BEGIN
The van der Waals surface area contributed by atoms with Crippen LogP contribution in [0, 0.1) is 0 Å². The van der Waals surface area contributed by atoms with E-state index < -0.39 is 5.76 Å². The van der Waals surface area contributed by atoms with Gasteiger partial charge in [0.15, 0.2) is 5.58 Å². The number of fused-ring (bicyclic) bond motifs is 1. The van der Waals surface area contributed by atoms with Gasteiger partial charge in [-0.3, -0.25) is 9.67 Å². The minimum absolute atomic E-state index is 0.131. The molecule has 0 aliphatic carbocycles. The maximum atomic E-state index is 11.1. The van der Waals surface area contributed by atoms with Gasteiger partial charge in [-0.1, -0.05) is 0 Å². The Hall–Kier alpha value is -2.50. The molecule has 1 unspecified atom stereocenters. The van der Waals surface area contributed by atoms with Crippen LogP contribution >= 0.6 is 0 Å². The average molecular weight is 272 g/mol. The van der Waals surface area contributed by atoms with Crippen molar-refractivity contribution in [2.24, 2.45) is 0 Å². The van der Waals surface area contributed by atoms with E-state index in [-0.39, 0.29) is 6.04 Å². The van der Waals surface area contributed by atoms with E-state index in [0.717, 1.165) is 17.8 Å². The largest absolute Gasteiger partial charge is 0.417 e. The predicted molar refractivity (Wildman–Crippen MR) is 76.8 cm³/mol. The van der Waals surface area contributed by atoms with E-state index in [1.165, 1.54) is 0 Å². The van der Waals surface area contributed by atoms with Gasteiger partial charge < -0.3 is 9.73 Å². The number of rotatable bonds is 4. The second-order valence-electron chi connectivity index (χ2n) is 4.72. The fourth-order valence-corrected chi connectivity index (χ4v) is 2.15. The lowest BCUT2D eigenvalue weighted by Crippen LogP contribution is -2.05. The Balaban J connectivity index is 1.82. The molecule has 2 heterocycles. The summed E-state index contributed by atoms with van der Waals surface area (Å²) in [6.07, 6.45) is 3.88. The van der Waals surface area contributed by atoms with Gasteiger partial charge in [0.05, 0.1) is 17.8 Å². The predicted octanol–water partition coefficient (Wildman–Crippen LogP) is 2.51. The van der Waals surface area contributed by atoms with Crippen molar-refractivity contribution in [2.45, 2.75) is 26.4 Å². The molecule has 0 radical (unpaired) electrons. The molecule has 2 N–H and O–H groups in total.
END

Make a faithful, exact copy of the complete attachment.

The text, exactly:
The van der Waals surface area contributed by atoms with Crippen LogP contribution in [0, 0.1) is 0 Å². The van der Waals surface area contributed by atoms with E-state index < -0.39 is 5.76 Å². The van der Waals surface area contributed by atoms with Gasteiger partial charge in [0.15, 0.2) is 5.58 Å². The number of fused-ring (bicyclic) bond motifs is 1. The van der Waals surface area contributed by atoms with Gasteiger partial charge in [-0.3, -0.25) is 9.67 Å². The minimum absolute atomic E-state index is 0.131. The molecule has 0 aliphatic carbocycles. The maximum atomic E-state index is 11.1. The van der Waals surface area contributed by atoms with Gasteiger partial charge in [-0.1, -0.05) is 0 Å². The Hall–Kier alpha value is -2.50. The molecule has 1 unspecified atom stereocenters. The van der Waals surface area contributed by atoms with Crippen LogP contribution >= 0.6 is 0 Å². The average molecular weight is 272 g/mol. The van der Waals surface area contributed by atoms with Crippen molar-refractivity contribution in [2.24, 2.45) is 0 Å². The van der Waals surface area contributed by atoms with E-state index in [-0.39, 0.29) is 6.04 Å². The van der Waals surface area contributed by atoms with E-state index in [0.717, 1.165) is 17.8 Å². The largest absolute Gasteiger partial charge is 0.417 e. The predicted molar refractivity (Wildman–Crippen MR) is 76.8 cm³/mol. The van der Waals surface area contributed by atoms with E-state index in [1.165, 1.54) is 0 Å². The van der Waals surface area contributed by atoms with Gasteiger partial charge < -0.3 is 9.73 Å². The number of rotatable bonds is 4. The second-order valence-electron chi connectivity index (χ2n) is 4.72. The fourth-order valence-corrected chi connectivity index (χ4v) is 2.15. The lowest BCUT2D eigenvalue weighted by Crippen LogP contribution is -2.05. The Balaban J connectivity index is 1.82. The molecule has 2 heterocycles. The summed E-state index contributed by atoms with van der Waals surface area (Å²) in [6.07, 6.45) is 3.88. The van der Waals surface area contributed by atoms with Gasteiger partial charge in [0.05, 0.1) is 17.8 Å². The predicted octanol–water partition coefficient (Wildman–Crippen LogP) is 2.51. The van der Waals surface area contributed by atoms with Crippen molar-refractivity contribution in [2.45, 2.75) is 26.4 Å². The molecule has 0 radical (unpaired) electrons. The molecule has 2 N–H and O–H groups in total.